The allocation of carbon footprints related to the entire consumption-based economic activity of a given nation or region to the actual final consumers (beneficiaries) of carbon emissions can enable us to determine which final consumer holistic and industrial (sectoral) demand imposes a net carbon externality on other final consumers. The net embedded carbon externality presents both the holistic and the sectoral-level differences between the embedded carbon emissions of different final consumers. Normally, carbon taxes (or the price of a carbon permit) are paid either directly by the industry or by the consumer (Cornwell and Creedy, 1996). However, no matter who pays those carbon taxes or permit prices, the cost of the product or service to the final consumer ultimately increases (Cornwell and Creedy, 1996). This, on the other hand, generates revenue for the government. So, no matter who has a net externality, carbon taxes always generate revenue for governments in one way or another, while household consumers always end up paying higher prices. One might ask that the government also pay those additional prices when contracting or spending on different products or services directly in terms of higher fuel prices and indirectly in the case of finished goods. But, looking deeper, this argument seems to be flawed because the additional price paid is actually government revenue at the same time, so no matter how high carbon taxes become, they will ultimately have zero net negative impact on government spending. Government revenue, on the other hand, is being increased by carbon taxes paid by consumers and industry. This means that, under the current mechanism, the government is not affected by carbon taxes, which could hinder the government's own environmental responsibility. But if the government is going to have to pay back to households where they are suffering from the government's net carbon externality, just as they are going to pay carbon taxes to the government, then it can ensure a more just carbon accountability mechanism between households and government. On the other hand, different types of households impose net carbon externalities through their consumption of different types of goods and services. For example, Chinese urban household indirect carbon emissions from electricity consumption are usually higher than those from rural household consumption. In this case, the urban household places a net carbon externality on rural households from their electricity consumption. However, both rural and urban households pay electricity charges equally. These factors show that there is a lack of a fair and effective policy to address final consumers' carbon emissions. This is mainly due to the fact that the available so-called consumption-based approaches have not reduced the embedded emissions to end-use consumer emissions. The result is the lack of any practical policy solutions aimed at real consumers of industrial emissions. All these issues and practical policy options on the basis of final consumer emissions are discussed in the course of this paper. The authors have selected a comprehensive 139 sector input-output table to present the end-use embedded emissions from the Chinese government and urban and rural households and the net carbon externalities imposed by these end-use categories on one another. The presentation of actual final consumer embedded emissions and CO2 externalities can help the world’s largest producer and consumer of carbon emissions to effectively and justly curb its carbon emissions by targeting the actual consumer of these emissions. Other nations and regions can also benefit from the concept of final consumer embedded carbon emissions and net embedded carbon externalities to justly and effectively mitigate their carbon emissions by targeting the ultimate users of these emissions. The study can also be used as a reference for new research on the subject of industrial consumption embedded emissions. References: Cornwell, A., Creedy, J., 1996. Carbon Taxation, Prices and Inequality in Australia. Fisc. Stud. 17, 21–38.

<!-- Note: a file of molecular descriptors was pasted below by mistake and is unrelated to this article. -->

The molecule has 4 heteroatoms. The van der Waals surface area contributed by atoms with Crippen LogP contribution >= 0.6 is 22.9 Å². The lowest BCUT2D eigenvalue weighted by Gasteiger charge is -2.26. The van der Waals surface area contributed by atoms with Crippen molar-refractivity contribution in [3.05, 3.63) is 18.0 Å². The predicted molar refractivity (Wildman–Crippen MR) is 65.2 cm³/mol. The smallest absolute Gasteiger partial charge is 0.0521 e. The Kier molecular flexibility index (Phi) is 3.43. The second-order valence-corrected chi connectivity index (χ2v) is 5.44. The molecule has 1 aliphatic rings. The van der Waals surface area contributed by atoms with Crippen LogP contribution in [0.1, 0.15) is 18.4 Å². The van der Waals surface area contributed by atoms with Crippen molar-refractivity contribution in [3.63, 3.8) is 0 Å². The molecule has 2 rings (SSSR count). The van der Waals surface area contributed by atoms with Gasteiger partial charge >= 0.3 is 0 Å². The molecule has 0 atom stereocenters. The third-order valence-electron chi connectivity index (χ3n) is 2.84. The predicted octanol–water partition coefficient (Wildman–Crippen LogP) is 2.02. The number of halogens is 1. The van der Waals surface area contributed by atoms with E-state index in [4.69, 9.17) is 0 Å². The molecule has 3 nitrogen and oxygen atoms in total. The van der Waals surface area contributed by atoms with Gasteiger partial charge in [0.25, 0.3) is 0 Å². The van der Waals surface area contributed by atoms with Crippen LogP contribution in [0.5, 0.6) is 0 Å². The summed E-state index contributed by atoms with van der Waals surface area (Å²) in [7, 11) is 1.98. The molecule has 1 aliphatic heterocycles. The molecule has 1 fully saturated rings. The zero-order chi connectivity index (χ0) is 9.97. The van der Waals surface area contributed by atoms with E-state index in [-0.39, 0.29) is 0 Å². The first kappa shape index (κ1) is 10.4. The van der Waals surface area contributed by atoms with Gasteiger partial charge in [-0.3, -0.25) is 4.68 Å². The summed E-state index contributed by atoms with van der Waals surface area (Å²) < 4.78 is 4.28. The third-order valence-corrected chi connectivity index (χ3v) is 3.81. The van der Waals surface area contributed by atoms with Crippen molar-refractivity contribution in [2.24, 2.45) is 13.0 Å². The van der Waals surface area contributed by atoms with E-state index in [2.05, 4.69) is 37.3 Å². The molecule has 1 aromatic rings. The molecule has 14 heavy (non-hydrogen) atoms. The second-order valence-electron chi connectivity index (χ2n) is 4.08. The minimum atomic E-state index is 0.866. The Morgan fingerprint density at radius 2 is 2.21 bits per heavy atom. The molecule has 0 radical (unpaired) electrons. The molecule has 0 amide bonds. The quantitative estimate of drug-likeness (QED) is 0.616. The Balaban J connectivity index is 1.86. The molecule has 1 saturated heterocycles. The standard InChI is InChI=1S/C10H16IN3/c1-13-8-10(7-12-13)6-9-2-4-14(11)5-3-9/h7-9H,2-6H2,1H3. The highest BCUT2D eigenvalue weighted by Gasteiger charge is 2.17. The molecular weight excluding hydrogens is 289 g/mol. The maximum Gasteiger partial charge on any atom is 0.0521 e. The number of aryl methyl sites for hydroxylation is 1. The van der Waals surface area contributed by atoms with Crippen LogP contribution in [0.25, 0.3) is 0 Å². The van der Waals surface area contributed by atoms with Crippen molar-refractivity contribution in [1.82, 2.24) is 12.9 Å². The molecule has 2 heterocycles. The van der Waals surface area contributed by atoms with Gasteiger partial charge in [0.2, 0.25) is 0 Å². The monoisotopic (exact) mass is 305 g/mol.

Read the Original
This page is a summary of: Final consumer embedded carbon emissions and externalities: A case of Chinese consumers, Environmental Development, May 2021, Elsevier, DOI: 10.1016/j.envdev.2021.100642.
You can read the full text:
The following have contributed to this page